pre·ter·nat·u·ral /ˌprēdərˈnaCH(ə)rəl/ beyond what is normal or natural.
“Voices will be heard in the air. Men will beat their heads against walls, call for their death, and on another side death will be their torment. Our Lady of La Salette 19 Sept. 1846 (Published by Mélanie 1879)
“In the year 1864, Lucifer together with a large number of demons will be unloosed from hell Our Lady of La Salette 19 Sept. 1846 (Published by Mélanie 1879)
“The demons of the air together with the Antichrist will perform great wonders on earth and in the atmosphere Our Lady of La Salette 19 Sept. 1846 (Published by Mélanie 1879)
“Our wrestling is not against flesh and blood; but against Principalities and Powers, against the rulers of the world of this darkness, against the spirits of wickedness in the high places." Ephesians 6:12
This is your punishment for no faith.
Spy agencies turn to scientists as they wrestle with mysteries
Traditional spycraft has failed to make significant progress on those high-profile inquiries, and many officials have grown convinced that they require a better marriage of intelligence-gathering and scientific examination.
Intelligence officials in the Biden administration came into office pledging to work on areas traditionally dominated by science, like studying the national security implications of climate change and future pandemics. But as the other issues have cropped up, the spy agencies have had to confront questions that are as much scientific mysteries as they are challenges of traditional intelligence collection.
The White House has given the intelligence community until later this summer to report the results of a deep dive into the origins of the coronavirus, including an examination of the theory that it was accidentally leaked from a Chinese lab studying the virus as well as the prevailing view that it was transmitted from animals to humans outside a lab.
The administration has also pledged to Congress to make progress on determining the cause of mysterious health ailments of diplomats and intelligence officers, known as Havana syndrome. And finally, a preliminary inquiry into unidentified flying objects and other phenomena failed to explain almost all of the mysterious encounters by military aviators that intelligence analysts had scrutinised, prompting intelligence officials to promise a follow-up in the next three months.
To bolster the role of scientific expertise, the Office of the Director of National Intelligence brought an experienced public health researcher from the State Department’s intelligence and research division to serve on the National Intelligence Council, according to intelligence and other government officials. The office has also created two national intelligence manager posts, one to look at climate change and the other to examine disruptive technology, intelligence officials said.
The National Security Council, working with the CIA and the director of national intelligence, has established a pair of outside panels to study Havana syndrome, whose symptoms include dizziness, fatigue and sudden memory loss. Outside scientists with security clearances will be able to view classified intelligence to better understand what may have caused the brain injuries.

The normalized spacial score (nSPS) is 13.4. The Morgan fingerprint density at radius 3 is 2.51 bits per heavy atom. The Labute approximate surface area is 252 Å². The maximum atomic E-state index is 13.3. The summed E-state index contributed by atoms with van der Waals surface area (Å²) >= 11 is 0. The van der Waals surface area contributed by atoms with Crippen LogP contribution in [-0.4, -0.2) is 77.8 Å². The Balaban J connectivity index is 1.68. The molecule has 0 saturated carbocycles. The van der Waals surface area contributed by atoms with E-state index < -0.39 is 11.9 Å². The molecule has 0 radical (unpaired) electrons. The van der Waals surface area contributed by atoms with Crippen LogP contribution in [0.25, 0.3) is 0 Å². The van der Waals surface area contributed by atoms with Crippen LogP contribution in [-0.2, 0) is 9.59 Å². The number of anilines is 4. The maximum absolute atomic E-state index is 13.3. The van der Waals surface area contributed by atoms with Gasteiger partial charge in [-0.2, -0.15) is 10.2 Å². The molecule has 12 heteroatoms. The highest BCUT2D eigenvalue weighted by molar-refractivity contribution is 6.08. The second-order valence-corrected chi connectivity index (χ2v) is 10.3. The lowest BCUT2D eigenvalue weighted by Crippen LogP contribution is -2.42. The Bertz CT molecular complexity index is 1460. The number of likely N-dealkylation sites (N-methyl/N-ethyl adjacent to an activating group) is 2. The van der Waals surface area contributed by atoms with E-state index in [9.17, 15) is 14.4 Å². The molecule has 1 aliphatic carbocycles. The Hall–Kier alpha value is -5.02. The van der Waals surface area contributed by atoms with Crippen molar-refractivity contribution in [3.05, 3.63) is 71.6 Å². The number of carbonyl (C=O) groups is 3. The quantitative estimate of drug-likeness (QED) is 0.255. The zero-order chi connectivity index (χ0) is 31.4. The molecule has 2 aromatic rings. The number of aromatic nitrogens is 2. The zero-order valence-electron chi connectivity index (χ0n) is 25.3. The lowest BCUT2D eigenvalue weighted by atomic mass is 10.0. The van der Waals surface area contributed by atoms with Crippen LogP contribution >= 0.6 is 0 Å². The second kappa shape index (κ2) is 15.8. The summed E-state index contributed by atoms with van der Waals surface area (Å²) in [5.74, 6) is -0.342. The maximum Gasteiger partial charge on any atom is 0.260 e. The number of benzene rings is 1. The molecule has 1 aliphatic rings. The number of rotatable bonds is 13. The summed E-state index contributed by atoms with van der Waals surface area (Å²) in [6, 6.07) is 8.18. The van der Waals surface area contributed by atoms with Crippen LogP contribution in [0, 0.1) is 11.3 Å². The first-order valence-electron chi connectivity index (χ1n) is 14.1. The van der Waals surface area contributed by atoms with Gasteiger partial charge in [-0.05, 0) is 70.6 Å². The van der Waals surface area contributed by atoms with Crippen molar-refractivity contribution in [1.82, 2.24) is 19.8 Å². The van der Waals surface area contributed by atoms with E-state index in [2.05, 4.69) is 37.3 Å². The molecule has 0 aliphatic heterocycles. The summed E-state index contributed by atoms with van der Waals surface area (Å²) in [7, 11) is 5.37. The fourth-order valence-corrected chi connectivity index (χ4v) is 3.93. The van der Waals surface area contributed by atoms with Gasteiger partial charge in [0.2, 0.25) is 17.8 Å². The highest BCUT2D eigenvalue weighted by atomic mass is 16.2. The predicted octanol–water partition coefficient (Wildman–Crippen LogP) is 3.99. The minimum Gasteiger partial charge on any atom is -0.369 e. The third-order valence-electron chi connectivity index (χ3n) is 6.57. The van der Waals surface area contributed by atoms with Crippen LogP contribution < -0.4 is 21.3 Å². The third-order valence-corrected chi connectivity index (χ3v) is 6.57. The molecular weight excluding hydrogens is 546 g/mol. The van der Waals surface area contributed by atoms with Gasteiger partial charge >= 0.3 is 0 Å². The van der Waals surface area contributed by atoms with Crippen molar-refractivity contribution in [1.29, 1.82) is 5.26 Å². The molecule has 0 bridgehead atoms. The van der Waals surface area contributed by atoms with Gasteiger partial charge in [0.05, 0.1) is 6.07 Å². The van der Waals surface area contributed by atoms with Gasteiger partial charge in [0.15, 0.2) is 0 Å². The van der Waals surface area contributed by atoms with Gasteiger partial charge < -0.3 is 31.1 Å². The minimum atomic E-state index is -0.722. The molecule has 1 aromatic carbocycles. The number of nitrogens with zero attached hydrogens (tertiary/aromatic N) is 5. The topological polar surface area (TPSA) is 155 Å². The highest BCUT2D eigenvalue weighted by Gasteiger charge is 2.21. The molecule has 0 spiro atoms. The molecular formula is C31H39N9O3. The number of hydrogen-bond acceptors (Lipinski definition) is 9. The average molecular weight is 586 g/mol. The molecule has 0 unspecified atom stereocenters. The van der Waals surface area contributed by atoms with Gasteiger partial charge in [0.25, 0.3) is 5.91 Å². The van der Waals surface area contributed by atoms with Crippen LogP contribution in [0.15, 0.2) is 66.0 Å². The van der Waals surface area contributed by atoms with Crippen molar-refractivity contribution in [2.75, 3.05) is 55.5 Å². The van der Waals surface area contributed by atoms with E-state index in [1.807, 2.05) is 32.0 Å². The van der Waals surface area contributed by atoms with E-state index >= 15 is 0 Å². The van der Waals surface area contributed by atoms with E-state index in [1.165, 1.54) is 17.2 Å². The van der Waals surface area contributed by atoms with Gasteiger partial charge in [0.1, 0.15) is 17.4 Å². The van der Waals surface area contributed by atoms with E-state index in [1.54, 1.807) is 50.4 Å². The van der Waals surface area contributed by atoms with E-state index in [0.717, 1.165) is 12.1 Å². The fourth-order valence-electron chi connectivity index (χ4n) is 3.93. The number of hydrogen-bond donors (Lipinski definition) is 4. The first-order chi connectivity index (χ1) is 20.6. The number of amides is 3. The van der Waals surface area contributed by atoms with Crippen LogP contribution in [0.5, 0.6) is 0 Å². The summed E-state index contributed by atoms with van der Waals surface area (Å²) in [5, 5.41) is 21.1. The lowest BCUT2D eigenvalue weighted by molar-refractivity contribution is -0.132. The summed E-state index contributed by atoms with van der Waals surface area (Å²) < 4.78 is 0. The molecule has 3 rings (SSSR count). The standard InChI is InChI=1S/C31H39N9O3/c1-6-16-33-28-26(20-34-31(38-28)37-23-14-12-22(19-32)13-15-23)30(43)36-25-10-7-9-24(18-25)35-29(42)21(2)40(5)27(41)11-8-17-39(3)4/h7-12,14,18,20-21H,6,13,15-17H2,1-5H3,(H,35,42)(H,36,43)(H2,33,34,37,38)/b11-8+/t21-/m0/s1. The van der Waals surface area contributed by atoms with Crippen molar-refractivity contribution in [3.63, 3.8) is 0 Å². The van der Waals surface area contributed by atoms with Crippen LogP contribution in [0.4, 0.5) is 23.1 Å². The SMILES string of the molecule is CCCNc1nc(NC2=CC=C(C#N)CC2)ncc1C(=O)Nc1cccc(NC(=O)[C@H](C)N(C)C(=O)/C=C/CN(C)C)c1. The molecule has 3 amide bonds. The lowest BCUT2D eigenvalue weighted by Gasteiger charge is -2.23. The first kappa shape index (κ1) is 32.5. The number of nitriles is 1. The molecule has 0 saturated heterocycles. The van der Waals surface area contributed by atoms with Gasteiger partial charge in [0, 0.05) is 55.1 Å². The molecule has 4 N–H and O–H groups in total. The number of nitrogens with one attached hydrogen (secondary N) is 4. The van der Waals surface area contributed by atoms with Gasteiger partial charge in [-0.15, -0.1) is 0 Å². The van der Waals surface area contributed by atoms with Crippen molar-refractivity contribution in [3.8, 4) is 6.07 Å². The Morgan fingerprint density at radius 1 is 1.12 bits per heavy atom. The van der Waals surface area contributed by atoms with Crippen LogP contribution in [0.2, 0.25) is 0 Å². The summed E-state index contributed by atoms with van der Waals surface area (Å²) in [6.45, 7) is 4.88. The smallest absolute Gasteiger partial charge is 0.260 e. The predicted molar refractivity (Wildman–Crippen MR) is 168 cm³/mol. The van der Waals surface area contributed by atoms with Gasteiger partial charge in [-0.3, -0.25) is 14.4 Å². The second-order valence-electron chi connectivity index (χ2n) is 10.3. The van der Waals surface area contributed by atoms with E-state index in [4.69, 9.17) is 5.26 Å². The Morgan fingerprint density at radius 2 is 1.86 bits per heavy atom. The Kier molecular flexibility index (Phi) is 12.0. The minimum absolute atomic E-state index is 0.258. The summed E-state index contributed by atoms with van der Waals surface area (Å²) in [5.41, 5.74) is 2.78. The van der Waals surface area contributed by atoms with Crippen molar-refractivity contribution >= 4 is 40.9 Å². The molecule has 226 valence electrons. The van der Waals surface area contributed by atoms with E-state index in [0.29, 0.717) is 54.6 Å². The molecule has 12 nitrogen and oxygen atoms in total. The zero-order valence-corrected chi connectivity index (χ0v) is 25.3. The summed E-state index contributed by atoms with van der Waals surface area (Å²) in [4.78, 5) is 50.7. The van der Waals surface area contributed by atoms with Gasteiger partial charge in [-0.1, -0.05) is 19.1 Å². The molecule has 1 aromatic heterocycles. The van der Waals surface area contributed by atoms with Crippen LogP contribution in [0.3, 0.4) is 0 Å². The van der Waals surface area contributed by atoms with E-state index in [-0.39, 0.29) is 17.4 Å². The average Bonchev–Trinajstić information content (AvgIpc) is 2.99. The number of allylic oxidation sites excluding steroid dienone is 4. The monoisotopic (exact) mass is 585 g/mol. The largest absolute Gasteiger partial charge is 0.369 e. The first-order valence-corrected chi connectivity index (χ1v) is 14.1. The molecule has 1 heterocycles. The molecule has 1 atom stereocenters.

The work reflects “a broader priority on science and technology,” a White House official said.
One panel will focus on possible causes. The other is charged with helping develop devices that could better protect personnel, according to an administration official.
Scientific might has been vitally important to modern US intelligence agencies since their beginnings. Throughout the Cold War, scientists paired with intelligence analysts to examine adversaries’ nuclear missile development and chemical and biological weapons programmes. The agencies have also cultivated deep engineering talent as they built spy satellites and reconnaissance aircraft and devised tools to intercept a wide range of communications.
But the recent intelligence challenges have required a different range of scientific expertise, including some areas that agencies have invested fewer resources in over the years.
“This is a really interesting moment where the national security interests have changed from some of the Cold War interests,” said Sue Gordon, a former top intelligence official. “Priorities are changing now.”
Faced not only with the immediate unsolved security questions but also with the longer-term challenge of improving intelligence collection on climate change, Avril Haines, director of national intelligence, has pushed agencies to more aggressively recruit undergraduate and graduate students with an extensive range of scientific knowledge.
“The DNI believes that the changing threat landscape requires the intelligence community to develop and invest in a talented workforce that includes individuals with science and technology backgrounds,” said Matt Lahr, a spokesperson for Haines. “Without such expertise, we will not only be unable to compete, we will not succeed in addressing the challenges we face today.”
Officials are also trying to make broader use of existing initiatives. For example, Haines’ office has been more aggressively questioning its science and technology expert group, a collection of some 500 scientists who volunteer to help intelligence agencies answer scientific problems.